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Curry Hell with Daniel Gildenlöw and Robin Eriksson

November 16, 2011

[This is an excerpt from a much longer piece on Pain of Salvation’s UK tour supporting Opeth in november 2011]

The conversation in the dressing room had been about food for over an hour yet no plans had been made. Giving in to excessive hunger, Leo, Johan and I accepted defeat and made our way to the nearest McDonalds to pick up some food. When we returned, Daniel said he had found an Indian restaurant famous for its ‘Curry Hell’, the hottest curry in the world. If anyone could finish the dish, they would get it for free and be awarded a certificate.

Unable and unwilling to turn down the challenge, I accompanied Daniel and guitar technician Robin Eriksson, silently kicking myself for this juvenile display of bravado. It is often seen as a badge of both masculinity and ‘Indianness’ to be able to tolerate or even enjoy excessively spicy food. I have no such aspirations, and would rather be thought of as having the taste buds of a young Latvian girl than subject myself to the torture of eating a jalapeno pepper.

This time, though, I decided to quell my instincts for self preservation. I ordered myself the infamous Curry Hell and prudently asked for some buttermilk, water and ice cubes. As I waited for my culinary executioner to arrive, I struck a bargain with Daniel. Free dinner, a certificate and the respect of a boyhood hero can only motivate a person up to a point. I needed a bigger incentive.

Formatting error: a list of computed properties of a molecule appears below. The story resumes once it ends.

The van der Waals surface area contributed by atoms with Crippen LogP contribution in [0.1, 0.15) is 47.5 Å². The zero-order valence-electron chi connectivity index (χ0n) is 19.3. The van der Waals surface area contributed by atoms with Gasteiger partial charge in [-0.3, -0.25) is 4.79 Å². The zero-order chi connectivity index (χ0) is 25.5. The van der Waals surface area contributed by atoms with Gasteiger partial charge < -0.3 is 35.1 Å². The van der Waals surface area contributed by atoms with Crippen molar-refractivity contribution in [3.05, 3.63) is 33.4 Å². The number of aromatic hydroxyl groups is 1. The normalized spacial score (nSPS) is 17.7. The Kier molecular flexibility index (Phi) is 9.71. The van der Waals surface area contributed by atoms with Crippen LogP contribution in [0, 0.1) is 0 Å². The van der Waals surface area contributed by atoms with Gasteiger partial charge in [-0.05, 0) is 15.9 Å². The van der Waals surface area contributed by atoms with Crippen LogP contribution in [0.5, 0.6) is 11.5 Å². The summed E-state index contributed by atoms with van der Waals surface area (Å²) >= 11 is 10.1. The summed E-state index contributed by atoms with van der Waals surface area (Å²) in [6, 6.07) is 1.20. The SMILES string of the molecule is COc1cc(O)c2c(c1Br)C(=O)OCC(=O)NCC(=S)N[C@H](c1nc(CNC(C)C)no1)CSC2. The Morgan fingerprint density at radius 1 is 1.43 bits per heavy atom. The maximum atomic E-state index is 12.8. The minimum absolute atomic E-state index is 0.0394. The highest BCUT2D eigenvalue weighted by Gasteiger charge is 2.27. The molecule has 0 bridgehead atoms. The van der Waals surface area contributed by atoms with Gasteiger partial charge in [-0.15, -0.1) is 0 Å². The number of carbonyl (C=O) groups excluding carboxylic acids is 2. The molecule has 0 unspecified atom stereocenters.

“If I finish all the chicken in the curry,” I began, ”then would you be willing to play a song of my choice in London?”

Expecting to be shot down, I was shocked to see Daniel considering the proposal. We bargained a bit- it couldn’t just be any song off any album, it had to be something realistically playable and it had to be short enough to replace only one song from the existing set. After a few minutes we arrived at a compromise- Fandango, the six minute long gem from 2002’s Remedy Lane.

Armed with such motivation, I was rejuvenated. When the innocuous looking curry arrived, I could already hear strains of the opening guitar riff of the song. All of which came to a grinding halt when the first molecule of the curry touched my tongue. It is lazy to say that there are no words to describe how hot the curry was. There certainly are. And I probably know them too, but I will struggle to find the order in which to put them in order to describe fully the magnitude of my suffering. The best I can offer is that it felt like I had accidentally slit my tongue and then gone for an open mouthed swim in the Dead Sea.

The waiter, for whom the biggest fringe benefit must be to watch people spontaneously combust while eating this curry, informed me that in order to receive the certificate, I had to finish all of the gravy as well. I spent thirty minutes painfully combating one piece at a time, taking the occasional break to run up and down the nearby empty corridor with my tongue hanging out just to simulate a cool breeze. By the time I finished the last piece, I had reached my limit. On a technicality, I had ensured that Fandango would be played (the deal was that I had to finish all the chicken, not all of the curry) and no certificate in the world could possibly have motivated me to continue. The waiter brought us the cheque with the smug and condescending air of a bully’s sidekick.


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One Comment
  1. Tomasz permalink

    Amazing story. So this is why they played Fandango that night! Fortunately they played it also in Krakow just by a will of their own 😛

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